Weekly Wire
Weekly Alibi Tiny Tunes

By Michael Henningsen

JULY 13, 1998: 

Alibi Rating Scale:
!!!!!= Stewart
!!!!= Sure
!!!= Loves
!!= His
!= Pet Sounds


The Grassy Knoll III (Antilles)

Bob Green, the main creative force behind San Francisco-based sonic revolution that is the Grassy Knoll, is far more concerned with the pieces of the puzzle than with fitting them together according to the pretty picture on the box. He's interested in the randomness of individual sounds rather than their plausibility with respect to being paired with others. As a child, one can safely bet that Green preferred the Spirograph™ to Paint-by-Numbers™. And over the course of three albums, Green and Co. have shown us that sometimes creating one's own finished puzzle out of pieces intended to be arranged in one specific way results in an image far more curious and beautiful than "serving suggestions" or "desired results."

Perhaps the most aptly titled Grassy Knoll album to date, III makes an even more concerted effort to force illogical concepts into a rock format than did the band's previous effort, Positive (Antilles), amounting to a sound that can perhaps only be accurately described as "music for film school students." Like the documentary photographs that earned him a degree, Green tackles the concepts of composition and context in music from an almost visual perspective--his lengthy, intricately detailed instrumental exercises conjure stop-frame video images and still shots that burn their way into the listening mind with Kodachrome intensity.

III isn't simply about conjoining trip-hop, free jazz, ethereal samples and post-rock. Green's genius here, as with past Grassy Knoll records, lies in his ability to think about music differently, from all angles. Even the most straightforward musical concepts he employs sound off with a sort of creepy luminescence brighter than anything Tricky or DJ Shadow have been able to manage so far. For Green, there's more to it than the alternate cutting and pasting of the technological and human element. III is vibrant proof that he's come closer to melding the two than ever before. !!!! 1/2 (MH)


The Pernice Brothers Overcome By Happiness (Sub Pop)

Whoda thunk it? Singer/songwriter Joe Pernice used to lead the alt.country Scud Mountain Boys. But the Pernice Brothers have nothing other than Joe's reedy vocals in common with the Scuds; there's not a bit o' twang to be found here.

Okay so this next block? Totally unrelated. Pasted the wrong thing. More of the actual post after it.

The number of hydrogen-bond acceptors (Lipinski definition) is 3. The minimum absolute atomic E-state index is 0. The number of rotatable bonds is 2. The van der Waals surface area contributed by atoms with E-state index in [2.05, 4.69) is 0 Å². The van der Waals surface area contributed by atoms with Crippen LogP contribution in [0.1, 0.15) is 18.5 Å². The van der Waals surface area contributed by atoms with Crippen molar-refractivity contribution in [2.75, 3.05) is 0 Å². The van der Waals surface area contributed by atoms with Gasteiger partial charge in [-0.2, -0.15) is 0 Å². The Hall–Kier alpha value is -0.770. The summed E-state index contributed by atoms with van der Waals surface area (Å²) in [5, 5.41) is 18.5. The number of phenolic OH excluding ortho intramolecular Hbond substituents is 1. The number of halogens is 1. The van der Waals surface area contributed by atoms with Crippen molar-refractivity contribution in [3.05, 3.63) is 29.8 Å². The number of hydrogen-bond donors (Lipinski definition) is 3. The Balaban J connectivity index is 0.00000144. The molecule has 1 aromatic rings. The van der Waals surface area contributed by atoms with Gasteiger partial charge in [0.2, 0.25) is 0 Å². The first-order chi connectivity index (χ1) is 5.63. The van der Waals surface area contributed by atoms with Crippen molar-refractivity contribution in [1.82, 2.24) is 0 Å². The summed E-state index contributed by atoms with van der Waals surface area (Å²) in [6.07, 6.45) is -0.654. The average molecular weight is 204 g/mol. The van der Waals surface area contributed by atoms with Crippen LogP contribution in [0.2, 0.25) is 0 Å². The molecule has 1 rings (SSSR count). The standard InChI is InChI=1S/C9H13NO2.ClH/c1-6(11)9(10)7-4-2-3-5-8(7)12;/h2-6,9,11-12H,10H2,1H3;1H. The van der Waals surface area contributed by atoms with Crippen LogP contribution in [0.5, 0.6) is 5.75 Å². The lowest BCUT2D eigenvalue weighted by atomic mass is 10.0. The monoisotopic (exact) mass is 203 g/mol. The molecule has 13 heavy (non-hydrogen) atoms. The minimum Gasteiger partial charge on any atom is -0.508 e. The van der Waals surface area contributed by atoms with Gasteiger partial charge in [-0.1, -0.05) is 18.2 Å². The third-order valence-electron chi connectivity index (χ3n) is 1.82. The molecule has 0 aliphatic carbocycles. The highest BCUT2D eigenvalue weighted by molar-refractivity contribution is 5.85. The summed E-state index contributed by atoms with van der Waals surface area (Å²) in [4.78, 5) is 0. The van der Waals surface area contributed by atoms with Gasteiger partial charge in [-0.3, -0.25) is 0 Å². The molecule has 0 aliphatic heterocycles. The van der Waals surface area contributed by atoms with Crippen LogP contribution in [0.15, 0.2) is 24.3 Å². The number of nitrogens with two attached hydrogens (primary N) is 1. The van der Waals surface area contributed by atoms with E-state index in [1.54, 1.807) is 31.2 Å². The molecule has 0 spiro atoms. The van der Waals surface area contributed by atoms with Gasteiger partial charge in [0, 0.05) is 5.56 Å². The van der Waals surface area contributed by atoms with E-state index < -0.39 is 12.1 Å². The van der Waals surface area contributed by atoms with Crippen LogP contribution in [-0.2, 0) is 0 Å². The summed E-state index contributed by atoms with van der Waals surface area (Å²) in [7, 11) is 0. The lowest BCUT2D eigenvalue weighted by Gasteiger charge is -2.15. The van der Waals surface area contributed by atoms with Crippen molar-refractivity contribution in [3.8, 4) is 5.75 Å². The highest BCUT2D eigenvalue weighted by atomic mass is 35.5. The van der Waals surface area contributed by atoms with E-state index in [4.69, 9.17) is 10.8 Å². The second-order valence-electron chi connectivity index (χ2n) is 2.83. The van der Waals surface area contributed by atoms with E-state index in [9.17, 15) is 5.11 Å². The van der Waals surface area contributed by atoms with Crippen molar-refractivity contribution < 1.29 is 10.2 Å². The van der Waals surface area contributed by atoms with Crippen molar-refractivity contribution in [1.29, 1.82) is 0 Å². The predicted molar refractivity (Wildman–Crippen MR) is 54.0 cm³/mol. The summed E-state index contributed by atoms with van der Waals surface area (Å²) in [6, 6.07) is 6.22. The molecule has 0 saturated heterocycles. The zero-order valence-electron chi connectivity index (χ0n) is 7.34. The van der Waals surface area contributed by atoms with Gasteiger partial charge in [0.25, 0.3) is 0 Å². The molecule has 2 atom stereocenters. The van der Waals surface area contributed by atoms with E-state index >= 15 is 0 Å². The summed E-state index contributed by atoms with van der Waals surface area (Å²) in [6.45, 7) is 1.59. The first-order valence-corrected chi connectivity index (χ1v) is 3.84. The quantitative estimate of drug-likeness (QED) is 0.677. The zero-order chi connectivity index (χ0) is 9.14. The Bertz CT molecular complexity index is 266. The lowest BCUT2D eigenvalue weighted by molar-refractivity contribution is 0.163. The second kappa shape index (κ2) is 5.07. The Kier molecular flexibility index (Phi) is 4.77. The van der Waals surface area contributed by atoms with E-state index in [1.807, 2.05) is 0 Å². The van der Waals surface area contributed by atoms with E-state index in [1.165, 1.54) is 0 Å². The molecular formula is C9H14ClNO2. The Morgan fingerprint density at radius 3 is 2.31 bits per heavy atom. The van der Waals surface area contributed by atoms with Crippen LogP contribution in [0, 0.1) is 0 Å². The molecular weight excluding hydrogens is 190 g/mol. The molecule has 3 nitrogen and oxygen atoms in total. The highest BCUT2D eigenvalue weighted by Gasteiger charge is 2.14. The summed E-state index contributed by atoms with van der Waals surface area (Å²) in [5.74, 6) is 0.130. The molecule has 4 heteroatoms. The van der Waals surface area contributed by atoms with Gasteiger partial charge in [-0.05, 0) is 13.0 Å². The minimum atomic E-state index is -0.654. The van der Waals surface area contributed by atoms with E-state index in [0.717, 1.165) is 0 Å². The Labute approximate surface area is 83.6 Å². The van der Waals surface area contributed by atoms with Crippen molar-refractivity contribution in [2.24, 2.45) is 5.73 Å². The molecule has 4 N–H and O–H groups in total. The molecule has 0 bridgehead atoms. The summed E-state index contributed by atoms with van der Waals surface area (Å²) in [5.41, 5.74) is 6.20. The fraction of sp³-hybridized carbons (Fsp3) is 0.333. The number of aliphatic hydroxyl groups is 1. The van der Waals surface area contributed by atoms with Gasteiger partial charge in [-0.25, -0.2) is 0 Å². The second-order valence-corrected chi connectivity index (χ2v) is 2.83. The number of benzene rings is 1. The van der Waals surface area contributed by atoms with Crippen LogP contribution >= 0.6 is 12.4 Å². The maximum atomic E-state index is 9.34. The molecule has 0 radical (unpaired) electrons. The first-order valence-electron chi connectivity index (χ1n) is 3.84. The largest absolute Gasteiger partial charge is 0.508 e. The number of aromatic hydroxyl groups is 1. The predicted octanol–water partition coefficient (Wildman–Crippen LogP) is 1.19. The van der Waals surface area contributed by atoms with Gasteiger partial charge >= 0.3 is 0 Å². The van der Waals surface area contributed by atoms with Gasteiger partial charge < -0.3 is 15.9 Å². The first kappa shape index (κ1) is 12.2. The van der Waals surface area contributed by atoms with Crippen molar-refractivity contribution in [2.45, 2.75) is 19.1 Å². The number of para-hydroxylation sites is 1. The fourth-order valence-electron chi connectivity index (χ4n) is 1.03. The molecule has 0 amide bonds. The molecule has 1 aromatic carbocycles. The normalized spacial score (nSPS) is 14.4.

Overcome By Happiness features a standard pop quintet backed by an unusual orchestra: violins, viola, cello, harp, three trombones and flugelhorn. Combined with the downcast lyrics (rarely are album titles so ironic), the alternately lush and bare-bones music feels like a cross between the Beach Boys' Pet Sounds and Big Star's Sister Lovers as written and sung by Nick Drake.

"Crestfallen" starts the album with an inviting acoustic guitar melody before stopping dead for a minute and a half of wordless moans over minimalist strings, an eerie coda forecasting the desolate, barely-a-minute-long "Sick of You," the most overtly Big Star-like song here. The languid, can't-be-bothered-to-keep-from-nodding-out darkness of this song sits next to the album's only truly upbeat song, "Clear Spot," which has the same brief moment of hope function as Sister Lovers' "For You."

After that respite, the album returns to desperation and hopelessness. Unlike a lot of artists mining similar lyrical territory, Joe Pernice recognizes (like Nick Drake and Alex Chilton) that dark lyrics hit harder when tossed off with seeming nonchalance. A singer like Mark Eitzel would bellow a line like "They found her car still running in the garage" (from "Chicken Wire"), whereas Pernice's dry, matter-of-fact tone throughout the song lets the details of the lyrics themselves achieve their creepy resonance.

The Bacharach-like trombone solo fading out "Chicken Wire" encapsulates the other half of Overcome By Happiness' dichotomy: The arrangements and melodies here are relentlessly lovely, to the point that songs like "Shoes and Clothes" or "Wherein Obscurely" wouldn't sound the least bit out of place on the most conservative AAA radio playlist. But they're never so pretty that they obscure the bitterness of the lyrics. Listening to Overcome By Happiness is like knocking back a glass of what you thought was apple juice and having it turn out to be straight bourbon. !!!! (SM)


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